Feature One Sheet

One Sheet: Madigan (Don Siegel, 1968)


“I needed a drink, I needed a lot of life insurance, I needed a vacation, I needed a home in the country. What I had was a coat, a hat and a gun. I put them on and went out of the room.” – Philip Marlowe, Farewell My Lovely

Coat, hat, gun. The guts of crime noir. Plots may change, but there’ll always be these things. And broads, of course. It’s all here in Don Siegel’s 1968 crime thriller Madigan.

In a botched assignment, police detective Dan Madigan (Richard Widmark) and his partner lose both their guns and a wanted criminal. The new Police Commissioner (Henry Fonda) isn’t too happy about this, so orders them to get the guns – and the convict – back within 72 hours. All the while, Madigan is struggling with his socially and sexually frustrated wife, the departure of his mistress and police brutality accusations. He’s a busy guy.

These key plot elements are right here in the 1968 theatrical poster. There are the two police partners, their stern, serious faces flanking a faceless female silhouette. If you’re thinking that touch is a little misogynistic, then you’re right – it’s definitely a film ‘of its time’, and the poster reflects this. I guess you could call the female characters faceless. They’re all bland, beautiful broads getting in the way of real men’s work. Look, it even has it in the tag line: “If Detective Madigan kept his eyes on the killer instead of the broad…”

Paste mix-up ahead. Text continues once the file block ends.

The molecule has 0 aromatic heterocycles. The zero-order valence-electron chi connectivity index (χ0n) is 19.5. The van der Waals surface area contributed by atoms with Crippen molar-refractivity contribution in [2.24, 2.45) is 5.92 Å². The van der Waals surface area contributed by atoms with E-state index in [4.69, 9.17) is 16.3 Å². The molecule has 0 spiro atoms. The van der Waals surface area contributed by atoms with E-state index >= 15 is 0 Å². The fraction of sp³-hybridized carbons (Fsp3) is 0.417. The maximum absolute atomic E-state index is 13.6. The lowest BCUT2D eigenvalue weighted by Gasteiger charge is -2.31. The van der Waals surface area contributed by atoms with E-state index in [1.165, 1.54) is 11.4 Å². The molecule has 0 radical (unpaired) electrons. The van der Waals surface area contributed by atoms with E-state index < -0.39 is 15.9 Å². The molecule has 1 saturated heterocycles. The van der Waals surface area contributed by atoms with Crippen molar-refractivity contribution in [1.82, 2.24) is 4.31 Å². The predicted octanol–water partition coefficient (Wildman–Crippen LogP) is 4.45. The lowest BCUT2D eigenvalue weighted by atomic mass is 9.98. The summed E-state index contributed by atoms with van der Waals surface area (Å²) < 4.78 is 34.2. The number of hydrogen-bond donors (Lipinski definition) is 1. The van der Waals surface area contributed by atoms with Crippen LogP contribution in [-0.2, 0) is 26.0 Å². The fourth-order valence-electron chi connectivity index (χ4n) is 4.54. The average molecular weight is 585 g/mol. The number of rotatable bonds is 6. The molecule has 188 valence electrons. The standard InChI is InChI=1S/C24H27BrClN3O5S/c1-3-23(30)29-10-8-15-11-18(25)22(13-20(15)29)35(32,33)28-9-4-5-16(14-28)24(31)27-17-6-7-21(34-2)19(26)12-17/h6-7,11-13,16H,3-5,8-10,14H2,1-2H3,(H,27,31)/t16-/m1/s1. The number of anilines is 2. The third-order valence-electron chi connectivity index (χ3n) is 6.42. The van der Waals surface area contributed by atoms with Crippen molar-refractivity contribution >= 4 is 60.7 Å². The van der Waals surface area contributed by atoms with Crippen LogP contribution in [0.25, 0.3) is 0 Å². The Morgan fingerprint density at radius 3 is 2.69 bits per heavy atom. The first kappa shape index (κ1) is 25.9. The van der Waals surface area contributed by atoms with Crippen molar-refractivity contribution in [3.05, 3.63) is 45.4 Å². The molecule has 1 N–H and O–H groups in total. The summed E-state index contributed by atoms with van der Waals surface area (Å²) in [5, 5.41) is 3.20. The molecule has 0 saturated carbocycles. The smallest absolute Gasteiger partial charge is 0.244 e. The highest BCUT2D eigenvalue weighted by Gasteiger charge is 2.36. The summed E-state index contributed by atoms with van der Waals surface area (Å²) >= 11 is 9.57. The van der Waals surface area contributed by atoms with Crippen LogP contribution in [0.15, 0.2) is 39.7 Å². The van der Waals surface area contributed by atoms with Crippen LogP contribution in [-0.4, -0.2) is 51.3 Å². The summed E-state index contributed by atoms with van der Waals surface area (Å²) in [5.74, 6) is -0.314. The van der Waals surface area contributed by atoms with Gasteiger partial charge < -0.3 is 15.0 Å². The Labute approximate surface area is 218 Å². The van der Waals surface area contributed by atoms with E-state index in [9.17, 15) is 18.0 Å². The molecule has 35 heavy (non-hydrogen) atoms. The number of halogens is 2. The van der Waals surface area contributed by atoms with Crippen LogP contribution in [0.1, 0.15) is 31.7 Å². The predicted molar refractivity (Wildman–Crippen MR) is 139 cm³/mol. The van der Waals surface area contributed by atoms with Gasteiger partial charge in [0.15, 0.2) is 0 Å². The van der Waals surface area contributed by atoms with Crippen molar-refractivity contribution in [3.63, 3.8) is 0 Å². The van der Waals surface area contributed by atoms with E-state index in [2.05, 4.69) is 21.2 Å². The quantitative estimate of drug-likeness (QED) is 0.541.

Madigan is a ‘60s man’s world, and the poster perfectly captures this. Aesthetically, it’s a classic late pulp screen print, in the red and black colourway characteristic of ‘60s noir and horror poster designs. Stylistically, it mimics the iconic Saul Bass creations (Psycho, Anatomy of a Murder), and despite its bland typography, is an excellent example of a ‘60s pulp artwork – and an excellent lead-in to the film, with everything you need to know: coats, hats, guns… and broads.

Madigan is out now on DVD via Screenbound Entertainment.

By Georgina Guthrie

Georgina fell in love with film while studying literature in the remote Welsh valleys. With no money and no telly, she turned to her local film library for entertainment. She has a penchant for schlocky horror and can always be counted on for an opinion on cinema's more macabre offerings. She currently works as a writer in Bristol. Find her on Twitter @GuthrieGeorgina.

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